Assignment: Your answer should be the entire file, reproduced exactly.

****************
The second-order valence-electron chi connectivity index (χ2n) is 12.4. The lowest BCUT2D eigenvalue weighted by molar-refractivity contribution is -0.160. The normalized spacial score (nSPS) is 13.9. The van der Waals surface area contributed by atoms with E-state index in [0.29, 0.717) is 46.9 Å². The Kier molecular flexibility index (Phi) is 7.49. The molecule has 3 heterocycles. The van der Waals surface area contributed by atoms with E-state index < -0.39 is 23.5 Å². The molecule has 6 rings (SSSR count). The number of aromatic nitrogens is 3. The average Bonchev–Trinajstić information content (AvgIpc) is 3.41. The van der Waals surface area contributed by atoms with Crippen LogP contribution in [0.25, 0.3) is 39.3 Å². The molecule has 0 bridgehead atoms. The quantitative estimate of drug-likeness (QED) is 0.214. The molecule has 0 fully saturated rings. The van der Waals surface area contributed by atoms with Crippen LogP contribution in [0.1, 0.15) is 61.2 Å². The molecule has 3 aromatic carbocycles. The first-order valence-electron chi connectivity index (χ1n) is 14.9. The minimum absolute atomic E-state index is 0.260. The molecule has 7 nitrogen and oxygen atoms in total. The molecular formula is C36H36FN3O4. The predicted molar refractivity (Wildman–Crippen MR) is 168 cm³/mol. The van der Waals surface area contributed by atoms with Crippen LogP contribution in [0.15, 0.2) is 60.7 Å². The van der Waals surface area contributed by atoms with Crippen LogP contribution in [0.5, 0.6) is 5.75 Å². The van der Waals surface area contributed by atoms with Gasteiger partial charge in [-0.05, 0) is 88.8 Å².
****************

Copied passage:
The second-order valence-electron chi connectivity index (χ2n) is 12.4. The lowest BCUT2D eigenvalue weighted by molar-refractivity contribution is -0.160. The normalized spacial score (nSPS) is 13.9. The van der Waals surface area contributed by atoms with E-state index in [0.29, 0.717) is 46.9 Å². The Kier molecular flexibility index (Phi) is 7.49. The molecule has 3 heterocycles. The van der Waals surface area contributed by atoms with E-state index < -0.39 is 23.5 Å². The molecule has 6 rings (SSSR count). The number of aromatic nitrogens is 3. The average Bonchev–Trinajstić information content (AvgIpc) is 3.41. The van der Waals surface area contributed by atoms with Crippen LogP contribution in [0.25, 0.3) is 39.3 Å². The molecule has 0 bridgehead atoms. The quantitative estimate of drug-likeness (QED) is 0.214. The molecule has 0 fully saturated rings. The van der Waals surface area contributed by atoms with Crippen LogP contribution in [0.1, 0.15) is 61.2 Å². The molecule has 3 aromatic carbocycles. The first-order valence-electron chi connectivity index (χ1n) is 14.9. The minimum absolute atomic E-state index is 0.260. The molecule has 7 nitrogen and oxygen atoms in total. The molecular formula is C36H36FN3O4. The predicted molar refractivity (Wildman–Crippen MR) is 168 cm³/mol. The van der Waals surface area contributed by atoms with Crippen LogP contribution in [0.15, 0.2) is 60.7 Å². The van der Waals surface area contributed by atoms with Crippen LogP contribution in [0.5, 0.6) is 5.75 Å². The van der Waals surface area contributed by atoms with Gasteiger partial charge in [-0.05, 0) is 88.8 Å².